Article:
It is that time of the year: Singular events must be abandoned in favor of end-of-year, big-picture narratives and yearly lessons learned. As many governments across the globe finally had to face the rapidly mainstreaming realm of digital finance, the year is packed with developments in crypto policy and regulation that are impossible to fit into a neat little summary. However, it is possible to try and distill several major trends that have come to the fore during the past 12 months, and that will keep shaping the relationship among societies, state power and the crypto space as we roll into 2022.

Below is the concise version of the latest “Law Decoded” newsletter. For the full breakdown of policy developments over the last week, register for the full newsletter below.

U.S. Congress notices crypto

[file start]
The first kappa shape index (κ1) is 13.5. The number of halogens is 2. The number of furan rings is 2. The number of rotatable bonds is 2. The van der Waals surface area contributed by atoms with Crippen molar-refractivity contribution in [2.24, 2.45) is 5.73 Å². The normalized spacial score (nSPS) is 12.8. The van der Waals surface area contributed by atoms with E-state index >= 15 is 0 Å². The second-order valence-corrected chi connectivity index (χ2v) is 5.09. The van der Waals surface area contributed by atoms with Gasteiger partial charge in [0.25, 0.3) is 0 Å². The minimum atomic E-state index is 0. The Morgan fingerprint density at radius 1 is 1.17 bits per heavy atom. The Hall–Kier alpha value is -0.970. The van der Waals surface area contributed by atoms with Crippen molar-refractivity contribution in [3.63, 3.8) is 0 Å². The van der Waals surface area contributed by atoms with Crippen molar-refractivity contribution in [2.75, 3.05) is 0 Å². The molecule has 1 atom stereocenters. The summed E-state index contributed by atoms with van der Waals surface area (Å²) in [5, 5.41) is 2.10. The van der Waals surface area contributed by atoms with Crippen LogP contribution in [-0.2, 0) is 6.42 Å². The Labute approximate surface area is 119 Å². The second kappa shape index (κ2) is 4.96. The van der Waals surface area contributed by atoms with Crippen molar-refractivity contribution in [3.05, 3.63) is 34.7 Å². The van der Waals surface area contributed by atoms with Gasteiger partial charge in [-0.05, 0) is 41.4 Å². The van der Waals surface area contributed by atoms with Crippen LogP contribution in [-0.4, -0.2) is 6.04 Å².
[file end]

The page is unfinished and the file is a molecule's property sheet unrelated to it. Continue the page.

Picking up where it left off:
In 2021, crypto regulation in the United States ceased to be mostly the domain of unelected officials sitting on various financial regulatory commissions and within the Treasury Department. Federal lawmakers called more high-profile Congressional hearings on digital assets than in any previous year. Their command of crypto-related issues has also improved visibly. The executive branch still attempted to steer important decisions — the approach most vividly illustrated by the last-minute inclusion of crypto broker reporting requirements into the infrastructure bill — yet the backers of such course were likely caught off-guard by a vocal, concerted pushback from the industry and its allies on the Capitol Hill. Granted, not everyone in Congress is a Bitcoin buff, but there…


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